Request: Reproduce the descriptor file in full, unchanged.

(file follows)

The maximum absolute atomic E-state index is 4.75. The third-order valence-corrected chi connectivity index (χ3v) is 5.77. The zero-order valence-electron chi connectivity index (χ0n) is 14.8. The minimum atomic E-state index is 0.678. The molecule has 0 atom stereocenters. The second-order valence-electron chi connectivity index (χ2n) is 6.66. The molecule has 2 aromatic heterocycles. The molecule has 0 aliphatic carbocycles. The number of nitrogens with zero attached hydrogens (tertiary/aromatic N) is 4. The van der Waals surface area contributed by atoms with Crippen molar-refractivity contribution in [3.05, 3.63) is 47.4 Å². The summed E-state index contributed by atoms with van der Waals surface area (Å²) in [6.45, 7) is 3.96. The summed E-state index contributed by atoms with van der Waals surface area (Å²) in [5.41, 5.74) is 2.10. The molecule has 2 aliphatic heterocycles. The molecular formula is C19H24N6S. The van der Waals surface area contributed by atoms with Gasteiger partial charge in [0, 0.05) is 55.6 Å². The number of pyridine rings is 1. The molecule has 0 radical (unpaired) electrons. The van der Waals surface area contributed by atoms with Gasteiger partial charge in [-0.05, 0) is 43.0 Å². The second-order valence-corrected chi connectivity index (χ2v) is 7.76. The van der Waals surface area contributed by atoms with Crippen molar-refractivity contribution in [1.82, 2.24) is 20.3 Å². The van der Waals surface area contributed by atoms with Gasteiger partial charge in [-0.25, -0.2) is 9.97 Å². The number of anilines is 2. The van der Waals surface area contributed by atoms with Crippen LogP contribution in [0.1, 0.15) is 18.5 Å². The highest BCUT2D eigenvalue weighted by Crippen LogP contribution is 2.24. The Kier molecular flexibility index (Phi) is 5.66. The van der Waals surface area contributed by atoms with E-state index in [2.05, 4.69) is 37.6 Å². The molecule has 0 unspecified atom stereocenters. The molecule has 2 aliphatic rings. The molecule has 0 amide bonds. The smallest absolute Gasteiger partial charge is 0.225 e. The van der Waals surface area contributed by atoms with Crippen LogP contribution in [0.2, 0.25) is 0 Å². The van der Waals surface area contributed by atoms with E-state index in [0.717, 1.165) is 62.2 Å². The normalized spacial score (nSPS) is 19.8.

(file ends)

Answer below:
The maximum absolute atomic E-state index is 4.75. The third-order valence-corrected chi connectivity index (χ3v) is 5.77. The zero-order valence-electron chi connectivity index (χ0n) is 14.8. The minimum atomic E-state index is 0.678. The molecule has 0 atom stereocenters. The second-order valence-electron chi connectivity index (χ2n) is 6.66. The molecule has 2 aromatic heterocycles. The molecule has 0 aliphatic carbocycles. The number of nitrogens with zero attached hydrogens (tertiary/aromatic N) is 4. The van der Waals surface area contributed by atoms with Crippen molar-refractivity contribution in [3.05, 3.63) is 47.4 Å². The summed E-state index contributed by atoms with van der Waals surface area (Å²) in [6.45, 7) is 3.96. The summed E-state index contributed by atoms with van der Waals surface area (Å²) in [5.41, 5.74) is 2.10. The molecule has 2 aliphatic heterocycles. The molecular formula is C19H24N6S. The van der Waals surface area contributed by atoms with Gasteiger partial charge in [0, 0.05) is 55.6 Å². The number of pyridine rings is 1. The molecule has 0 radical (unpaired) electrons. The van der Waals surface area contributed by atoms with Gasteiger partial charge in [-0.05, 0) is 43.0 Å². The second-order valence-corrected chi connectivity index (χ2v) is 7.76. The van der Waals surface area contributed by atoms with Crippen molar-refractivity contribution in [1.82, 2.24) is 20.3 Å². The van der Waals surface area contributed by atoms with Gasteiger partial charge in [-0.25, -0.2) is 9.97 Å². The number of anilines is 2. The van der Waals surface area contributed by atoms with Crippen LogP contribution in [0.1, 0.15) is 18.5 Å². The highest BCUT2D eigenvalue weighted by Crippen LogP contribution is 2.24. The Kier molecular flexibility index (Phi) is 5.66. The van der Waals surface area contributed by atoms with E-state index in [2.05, 4.69) is 37.6 Å². The molecule has 0 unspecified atom stereocenters. The molecule has 2 aliphatic rings. The molecule has 0 amide bonds. The smallest absolute Gasteiger partial charge is 0.225 e. The van der Waals surface area contributed by atoms with Crippen LogP contribution in [0.2, 0.25) is 0 Å². The van der Waals surface area contributed by atoms with E-state index in [0.717, 1.165) is 62.2 Å². The normalized spacial score (nSPS) is 19.8.